We have found that in every case

$\displaystyle \lambda_2(\Omega) \geq \max \{ \lambda_1(\omega_1),\lambda_2(\omega_2)\}$

Consider now the domain ${\Omega^*}$ which is the union of two balls ${\omega_1^*,\omega_2^*}$ which have the same volumes as ${\omega_1,\omega_2}$, respectively. Using similar arguments as above, we can see that every eigenvalue of ${\Omega^*}$ is an eigenvalue of ${\omega_1^*,\omega_2^*}$. Conversely, if ${u}$ is an eigenfunction of ${\omega_1^*}$ then the function ${\bar u}$ equal to ${u}$ on ${\omega_1^*}$ and zero on ${\omega_2^*}$ is an eigenfunction of ${\Omega^*}$ for the same eigenvalue (the same for ${\omega_2^*}$). Using the monotonicity of eigenvalues for the inclusion we find that if, for example ${|\omega_1^*|\geq |\omega_2^*|}$ then ${\lambda_1(\Omega^*)=\lambda_1(\omega_1^*)}$ and ${\lambda_2(\Omega^*)\leq \lambda_1(\omega_2^*)}$. Using the Faber Krahn inequality we have

$\displaystyle \lambda_2(\Omega^*) \leq \max \{\lambda_1(\omega_1^*),\lambda_1(\omega_2^*)\}\leq \max \{ \lambda_1(\omega_1),\lambda_2(\omega_2)\}\leq \lambda_2(\Omega)$

The above relation proves that the minimum must be searched among the unions of two balls. Denote by ${B_1}$ the unit ball, with the first two eigenvalues ${\lambda_1(B_1)=5.78,\lambda_2(B_1)=14.68}$. Suppose the optimal set is ${\Omega^*=sB_1\cup (tB_1+v)}$ where ${\pi (s^2+t^2)=|\Omega|}$. (where ${v}$ is chosen so that their intersection is void)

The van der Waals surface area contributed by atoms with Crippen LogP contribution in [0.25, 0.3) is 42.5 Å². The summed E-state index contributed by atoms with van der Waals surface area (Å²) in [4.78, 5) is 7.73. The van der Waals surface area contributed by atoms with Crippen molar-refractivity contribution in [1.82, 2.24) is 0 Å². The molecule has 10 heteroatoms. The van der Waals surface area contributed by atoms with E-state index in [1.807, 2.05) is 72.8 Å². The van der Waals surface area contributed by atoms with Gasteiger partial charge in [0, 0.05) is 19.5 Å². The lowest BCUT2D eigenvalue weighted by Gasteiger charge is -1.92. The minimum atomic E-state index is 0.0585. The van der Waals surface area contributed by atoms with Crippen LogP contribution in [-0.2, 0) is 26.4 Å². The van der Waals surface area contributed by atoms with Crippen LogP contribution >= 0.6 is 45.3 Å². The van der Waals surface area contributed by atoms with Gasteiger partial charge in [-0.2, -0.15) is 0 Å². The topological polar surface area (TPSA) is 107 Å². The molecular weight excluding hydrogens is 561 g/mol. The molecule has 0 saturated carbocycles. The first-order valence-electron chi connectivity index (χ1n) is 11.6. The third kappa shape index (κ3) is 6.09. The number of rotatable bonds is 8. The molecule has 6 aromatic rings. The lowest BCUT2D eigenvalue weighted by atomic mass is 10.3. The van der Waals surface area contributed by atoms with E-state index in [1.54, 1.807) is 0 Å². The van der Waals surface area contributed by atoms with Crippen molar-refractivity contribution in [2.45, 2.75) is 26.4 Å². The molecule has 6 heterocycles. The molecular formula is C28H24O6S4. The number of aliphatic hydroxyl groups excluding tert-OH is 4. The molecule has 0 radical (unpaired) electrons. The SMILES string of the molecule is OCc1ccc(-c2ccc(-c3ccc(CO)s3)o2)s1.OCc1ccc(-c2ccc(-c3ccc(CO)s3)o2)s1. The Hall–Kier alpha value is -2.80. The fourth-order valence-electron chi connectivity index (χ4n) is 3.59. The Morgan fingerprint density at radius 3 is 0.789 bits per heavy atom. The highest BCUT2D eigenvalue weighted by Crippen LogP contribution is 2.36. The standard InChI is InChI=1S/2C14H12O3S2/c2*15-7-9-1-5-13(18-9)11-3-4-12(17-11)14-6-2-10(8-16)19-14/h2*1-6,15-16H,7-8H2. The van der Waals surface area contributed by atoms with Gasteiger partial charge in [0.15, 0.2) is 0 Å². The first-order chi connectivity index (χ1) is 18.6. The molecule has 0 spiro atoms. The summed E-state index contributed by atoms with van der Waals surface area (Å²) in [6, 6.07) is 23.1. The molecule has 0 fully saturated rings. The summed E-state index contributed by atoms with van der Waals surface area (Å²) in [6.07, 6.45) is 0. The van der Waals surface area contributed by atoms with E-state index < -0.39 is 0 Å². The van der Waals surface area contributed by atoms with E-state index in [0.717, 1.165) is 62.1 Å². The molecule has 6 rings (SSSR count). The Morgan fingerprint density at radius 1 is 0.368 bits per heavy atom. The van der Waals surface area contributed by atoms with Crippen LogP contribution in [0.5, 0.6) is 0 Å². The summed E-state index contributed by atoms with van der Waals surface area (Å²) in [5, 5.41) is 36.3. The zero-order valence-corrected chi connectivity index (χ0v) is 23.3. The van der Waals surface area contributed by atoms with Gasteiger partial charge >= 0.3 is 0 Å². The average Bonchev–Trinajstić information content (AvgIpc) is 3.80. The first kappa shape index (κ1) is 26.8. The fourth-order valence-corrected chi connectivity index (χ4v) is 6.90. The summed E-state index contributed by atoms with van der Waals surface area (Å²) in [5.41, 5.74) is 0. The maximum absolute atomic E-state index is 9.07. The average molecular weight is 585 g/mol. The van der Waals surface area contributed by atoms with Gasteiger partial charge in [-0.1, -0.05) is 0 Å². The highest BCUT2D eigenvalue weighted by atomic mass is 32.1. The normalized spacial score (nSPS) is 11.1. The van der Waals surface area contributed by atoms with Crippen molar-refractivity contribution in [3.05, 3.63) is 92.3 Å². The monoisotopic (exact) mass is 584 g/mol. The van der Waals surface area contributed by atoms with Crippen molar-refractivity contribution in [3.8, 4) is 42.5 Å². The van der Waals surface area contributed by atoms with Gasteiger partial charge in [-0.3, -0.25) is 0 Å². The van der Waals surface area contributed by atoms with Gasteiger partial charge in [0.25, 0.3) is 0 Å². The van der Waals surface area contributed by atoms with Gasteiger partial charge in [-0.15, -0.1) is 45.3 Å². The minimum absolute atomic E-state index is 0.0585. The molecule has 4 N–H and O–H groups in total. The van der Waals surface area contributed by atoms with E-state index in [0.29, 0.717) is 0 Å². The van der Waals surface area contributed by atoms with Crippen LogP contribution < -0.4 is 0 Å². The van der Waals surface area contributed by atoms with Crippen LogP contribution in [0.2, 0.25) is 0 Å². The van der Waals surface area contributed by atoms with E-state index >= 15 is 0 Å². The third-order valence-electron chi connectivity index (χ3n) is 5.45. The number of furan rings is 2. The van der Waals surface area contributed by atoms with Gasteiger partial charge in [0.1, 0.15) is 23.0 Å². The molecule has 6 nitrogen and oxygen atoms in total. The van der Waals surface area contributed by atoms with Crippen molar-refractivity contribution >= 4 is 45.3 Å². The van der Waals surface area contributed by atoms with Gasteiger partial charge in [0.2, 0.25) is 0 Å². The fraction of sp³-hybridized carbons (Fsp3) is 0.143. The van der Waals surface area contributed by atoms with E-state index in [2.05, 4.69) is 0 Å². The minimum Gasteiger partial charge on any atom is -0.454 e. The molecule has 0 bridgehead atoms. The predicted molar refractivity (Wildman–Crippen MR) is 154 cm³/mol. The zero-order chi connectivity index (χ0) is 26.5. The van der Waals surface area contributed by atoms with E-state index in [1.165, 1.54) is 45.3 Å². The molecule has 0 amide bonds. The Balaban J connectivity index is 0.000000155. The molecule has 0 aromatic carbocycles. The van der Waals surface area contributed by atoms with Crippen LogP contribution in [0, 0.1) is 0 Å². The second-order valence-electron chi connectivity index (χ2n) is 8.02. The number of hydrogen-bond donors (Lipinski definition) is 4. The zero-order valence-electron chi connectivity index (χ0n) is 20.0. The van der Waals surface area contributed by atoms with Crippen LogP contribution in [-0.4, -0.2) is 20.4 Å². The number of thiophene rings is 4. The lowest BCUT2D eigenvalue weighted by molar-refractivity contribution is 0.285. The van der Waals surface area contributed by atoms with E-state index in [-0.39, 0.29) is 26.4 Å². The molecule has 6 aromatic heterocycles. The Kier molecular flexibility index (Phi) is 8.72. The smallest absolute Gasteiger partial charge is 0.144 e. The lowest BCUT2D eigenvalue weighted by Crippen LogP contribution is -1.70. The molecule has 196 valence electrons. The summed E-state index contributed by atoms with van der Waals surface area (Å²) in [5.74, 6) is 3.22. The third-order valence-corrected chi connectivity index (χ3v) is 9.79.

Then using the scaling formula ${\lambda_k(t\Omega)=\frac{1}{t^2}\lambda_k(\Omega)}$, the first two eigenvalues of ${\Omega^*}$ are the smallest two elements in the set

$\displaystyle \left\{ \frac{5.78}{s^2},\frac{5.78}{t^2},\frac{14,68}{s^2},\frac{14,68}{t^2}\right\}$

Notice first that the smallest two elements from the above set, at the optimum, cannot be of the form ${5.78/s^2,14.68/s^2}$ where ${s\geq t}$. Suppose it is the case. Then to minimize the second one ${14.68}$ we must make ${s}$ as big as possible and that happens if ${t=0}$ and the optimum is a ball. But then the union of two balls with equal radii has the first two eigenvalues equal to ${5.78\cdot \frac{2\pi}{|\Omega|}}$ whereas the second eigenvalue of the great ball is equal to ${14.68\cdot \frac{\pi}{\Omega}}$. Contradiction.

If the smallest two elements from the above set, at the optimum, are of the form ${5.78/s^2,5.78/t^2}$ where ${s\geq t}$, then it is obvious that ${5.78/t^2}$ is minimal when ${s=t}$ and only then.

We have seen that it is possible to find the exact optimal shapes for ${\lambda_1}$ and ${\lambda_2}$ by using direct methods. Unfortunately for ${k \geq 3}$ the optimal shapes are unknown. There are some conjectures and numerical computations, but no proof that those are indeed the optimal shapes exists, not even for ${k=3}$ where the optimal shape is conjectured to be a ball.

Bibliography

A. Henrot, M. Pierre, Variation et Optimization de Formes – Une analyse geometrique